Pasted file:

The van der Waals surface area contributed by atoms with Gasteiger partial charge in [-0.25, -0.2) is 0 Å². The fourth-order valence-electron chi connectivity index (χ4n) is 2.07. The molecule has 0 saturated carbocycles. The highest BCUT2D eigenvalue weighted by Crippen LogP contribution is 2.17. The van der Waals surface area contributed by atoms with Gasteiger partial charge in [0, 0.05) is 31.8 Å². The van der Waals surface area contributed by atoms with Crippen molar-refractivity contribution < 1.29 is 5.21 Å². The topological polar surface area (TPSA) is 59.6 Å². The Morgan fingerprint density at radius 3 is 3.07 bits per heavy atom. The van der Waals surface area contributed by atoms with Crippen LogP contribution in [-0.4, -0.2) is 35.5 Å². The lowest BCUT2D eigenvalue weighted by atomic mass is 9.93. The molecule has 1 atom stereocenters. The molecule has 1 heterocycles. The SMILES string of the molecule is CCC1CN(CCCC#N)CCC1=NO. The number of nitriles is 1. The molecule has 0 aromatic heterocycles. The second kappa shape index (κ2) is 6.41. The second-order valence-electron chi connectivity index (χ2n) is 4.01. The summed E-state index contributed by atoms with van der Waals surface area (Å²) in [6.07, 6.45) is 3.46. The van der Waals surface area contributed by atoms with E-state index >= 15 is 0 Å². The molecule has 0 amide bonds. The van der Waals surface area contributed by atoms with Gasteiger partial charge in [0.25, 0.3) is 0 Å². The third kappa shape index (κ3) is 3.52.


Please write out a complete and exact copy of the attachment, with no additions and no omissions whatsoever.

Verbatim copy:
The van der Waals surface area contributed by atoms with Gasteiger partial charge in [-0.25, -0.2) is 0 Å². The fourth-order valence-electron chi connectivity index (χ4n) is 2.07. The molecule has 0 saturated carbocycles. The highest BCUT2D eigenvalue weighted by Crippen LogP contribution is 2.17. The van der Waals surface area contributed by atoms with Gasteiger partial charge in [0, 0.05) is 31.8 Å². The van der Waals surface area contributed by atoms with Crippen molar-refractivity contribution < 1.29 is 5.21 Å². The topological polar surface area (TPSA) is 59.6 Å². The Morgan fingerprint density at radius 3 is 3.07 bits per heavy atom. The van der Waals surface area contributed by atoms with Crippen LogP contribution in [-0.4, -0.2) is 35.5 Å². The lowest BCUT2D eigenvalue weighted by atomic mass is 9.93. The molecule has 1 atom stereocenters. The molecule has 1 heterocycles. The SMILES string of the molecule is CCC1CN(CCCC#N)CCC1=NO. The number of nitriles is 1. The molecule has 0 aromatic heterocycles. The second kappa shape index (κ2) is 6.41. The second-order valence-electron chi connectivity index (χ2n) is 4.01. The summed E-state index contributed by atoms with van der Waals surface area (Å²) in [6.07, 6.45) is 3.46. The van der Waals surface area contributed by atoms with E-state index >= 15 is 0 Å². The molecule has 0 amide bonds. The van der Waals surface area contributed by atoms with Gasteiger partial charge in [0.25, 0.3) is 0 Å². The third kappa shape index (κ3) is 3.52.